But having done a lot of LARPing, I for one know the effectiveness of a good shield bash. Not only can they knock your opponent's balance off, but knock them down entirely. Such an attack can easily rattle your opponent, make them drop their weapon or shield all the while offering solid protection. When using the shield's edge, this can easily cut flesh, gouge eyes, break noses, and knock out teeth.


4E Realms = Great Taste, Less Filling.

"If WotC were to put out a box of free money, people would still complain how it was folded."

Edited by - Diffan on 20 Dec 2010 16:34:54
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Alystra Illianniis
Great Reader

USA
3747 Posts

Posted - 20 Dec 2010 :  18:45:38  Show Profile  Click to see Alystra Illianniis's MSN Messenger address Send Alystra Illianniis a Private Message  Reply with Quote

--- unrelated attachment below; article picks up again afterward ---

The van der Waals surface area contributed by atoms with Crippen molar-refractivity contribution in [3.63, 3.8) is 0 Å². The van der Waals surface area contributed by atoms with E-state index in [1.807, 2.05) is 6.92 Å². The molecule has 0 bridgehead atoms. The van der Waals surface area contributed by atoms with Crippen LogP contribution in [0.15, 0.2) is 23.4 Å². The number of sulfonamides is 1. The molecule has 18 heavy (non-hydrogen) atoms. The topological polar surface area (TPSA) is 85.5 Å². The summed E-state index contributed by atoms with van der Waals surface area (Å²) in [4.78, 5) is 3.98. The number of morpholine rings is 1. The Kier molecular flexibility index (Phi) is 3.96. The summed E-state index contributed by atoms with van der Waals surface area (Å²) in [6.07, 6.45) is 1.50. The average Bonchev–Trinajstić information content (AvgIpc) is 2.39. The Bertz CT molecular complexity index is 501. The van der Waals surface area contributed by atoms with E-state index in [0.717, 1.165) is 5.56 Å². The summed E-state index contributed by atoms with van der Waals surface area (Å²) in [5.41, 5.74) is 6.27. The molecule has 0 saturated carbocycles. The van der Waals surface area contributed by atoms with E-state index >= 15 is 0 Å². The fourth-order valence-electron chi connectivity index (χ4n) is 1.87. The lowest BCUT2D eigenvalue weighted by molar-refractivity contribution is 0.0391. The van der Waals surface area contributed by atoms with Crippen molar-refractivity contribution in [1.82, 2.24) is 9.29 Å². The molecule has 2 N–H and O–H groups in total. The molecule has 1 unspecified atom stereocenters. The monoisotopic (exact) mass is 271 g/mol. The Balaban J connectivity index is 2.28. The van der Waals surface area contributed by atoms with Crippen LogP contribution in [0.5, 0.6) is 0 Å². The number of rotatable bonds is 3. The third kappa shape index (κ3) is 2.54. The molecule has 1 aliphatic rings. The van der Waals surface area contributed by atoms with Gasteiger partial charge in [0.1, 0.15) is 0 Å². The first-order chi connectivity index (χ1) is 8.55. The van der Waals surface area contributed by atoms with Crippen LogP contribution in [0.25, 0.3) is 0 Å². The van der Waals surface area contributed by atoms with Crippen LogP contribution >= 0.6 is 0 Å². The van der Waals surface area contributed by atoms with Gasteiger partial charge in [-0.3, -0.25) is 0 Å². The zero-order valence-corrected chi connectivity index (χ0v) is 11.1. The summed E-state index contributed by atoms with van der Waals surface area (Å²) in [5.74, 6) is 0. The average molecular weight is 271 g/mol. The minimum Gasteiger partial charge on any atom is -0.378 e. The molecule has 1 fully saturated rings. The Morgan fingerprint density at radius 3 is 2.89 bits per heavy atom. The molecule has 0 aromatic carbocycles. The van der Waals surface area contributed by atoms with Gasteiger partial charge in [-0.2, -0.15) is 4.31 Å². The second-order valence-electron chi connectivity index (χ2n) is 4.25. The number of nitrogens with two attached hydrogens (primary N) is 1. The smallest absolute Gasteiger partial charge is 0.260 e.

Dragonborn- bleh. I don't care for them, but it was apparently the only way to go in 4th with him, and did not even work power/ability-wise. It was not just a question of appearence, but of how he worked both in-game and story-wise. That PC was created with a very specific BG in mind (mother was an elven spellsinger/priestess, father obviously the dragon) who inherited/learned a bit of "spellsong" from his mother and later became a holy knight of a human deity. I built him to reflect that, and the 4th ed mechanics (dragonborn traits included) simply did not work for him. That includes rituals, etc. They don't/didn't work for several of my other PC's, for the same reasons- their abilities in-game and in-story simply did not translate to 4th.